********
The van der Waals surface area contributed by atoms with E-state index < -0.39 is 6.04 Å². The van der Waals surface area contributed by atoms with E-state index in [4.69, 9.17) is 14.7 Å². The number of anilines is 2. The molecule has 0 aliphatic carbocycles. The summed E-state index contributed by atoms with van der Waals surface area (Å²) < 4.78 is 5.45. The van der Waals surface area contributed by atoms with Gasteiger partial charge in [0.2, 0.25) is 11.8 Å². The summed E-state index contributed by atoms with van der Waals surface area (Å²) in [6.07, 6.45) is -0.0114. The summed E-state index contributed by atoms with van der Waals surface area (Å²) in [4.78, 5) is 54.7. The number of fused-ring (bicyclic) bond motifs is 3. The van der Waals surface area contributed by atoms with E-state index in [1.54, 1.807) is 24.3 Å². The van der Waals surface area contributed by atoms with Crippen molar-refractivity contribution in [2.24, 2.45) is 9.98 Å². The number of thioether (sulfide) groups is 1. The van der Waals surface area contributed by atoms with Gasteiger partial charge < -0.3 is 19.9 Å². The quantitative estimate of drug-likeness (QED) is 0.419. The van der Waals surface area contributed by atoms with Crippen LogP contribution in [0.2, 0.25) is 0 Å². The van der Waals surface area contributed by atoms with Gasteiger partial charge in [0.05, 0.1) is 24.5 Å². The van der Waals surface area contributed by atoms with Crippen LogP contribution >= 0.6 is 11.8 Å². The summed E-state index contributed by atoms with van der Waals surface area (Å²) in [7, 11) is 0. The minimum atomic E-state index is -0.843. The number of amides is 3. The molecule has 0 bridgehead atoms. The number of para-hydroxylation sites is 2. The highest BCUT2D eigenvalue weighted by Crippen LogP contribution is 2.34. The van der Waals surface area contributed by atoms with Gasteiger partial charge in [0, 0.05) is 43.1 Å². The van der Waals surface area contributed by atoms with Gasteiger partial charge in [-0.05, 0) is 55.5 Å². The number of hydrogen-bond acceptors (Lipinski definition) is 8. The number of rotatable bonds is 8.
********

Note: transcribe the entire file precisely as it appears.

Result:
The van der Waals surface area contributed by atoms with E-state index < -0.39 is 6.04 Å². The van der Waals surface area contributed by atoms with E-state index in [4.69, 9.17) is 14.7 Å². The number of anilines is 2. The molecule has 0 aliphatic carbocycles. The summed E-state index contributed by atoms with van der Waals surface area (Å²) < 4.78 is 5.45. The van der Waals surface area contributed by atoms with Gasteiger partial charge in [0.2, 0.25) is 11.8 Å². The summed E-state index contributed by atoms with van der Waals surface area (Å²) in [6.07, 6.45) is -0.0114. The summed E-state index contributed by atoms with van der Waals surface area (Å²) in [4.78, 5) is 54.7. The number of fused-ring (bicyclic) bond motifs is 3. The van der Waals surface area contributed by atoms with E-state index in [1.54, 1.807) is 24.3 Å². The van der Waals surface area contributed by atoms with Crippen molar-refractivity contribution in [2.24, 2.45) is 9.98 Å². The number of thioether (sulfide) groups is 1. The van der Waals surface area contributed by atoms with Gasteiger partial charge < -0.3 is 19.9 Å². The quantitative estimate of drug-likeness (QED) is 0.419. The van der Waals surface area contributed by atoms with Crippen LogP contribution in [0.2, 0.25) is 0 Å². The van der Waals surface area contributed by atoms with Gasteiger partial charge in [0.05, 0.1) is 24.5 Å². The van der Waals surface area contributed by atoms with Crippen LogP contribution >= 0.6 is 11.8 Å². The summed E-state index contributed by atoms with van der Waals surface area (Å²) in [7, 11) is 0. The minimum atomic E-state index is -0.843. The number of amides is 3. The molecule has 0 bridgehead atoms. The number of para-hydroxylation sites is 2. The highest BCUT2D eigenvalue weighted by Crippen LogP contribution is 2.34. The van der Waals surface area contributed by atoms with Gasteiger partial charge in [0, 0.05) is 43.1 Å². The van der Waals surface area contributed by atoms with Gasteiger partial charge in [-0.05, 0) is 55.5 Å². The number of hydrogen-bond acceptors (Lipinski definition) is 8. The number of rotatable bonds is 8.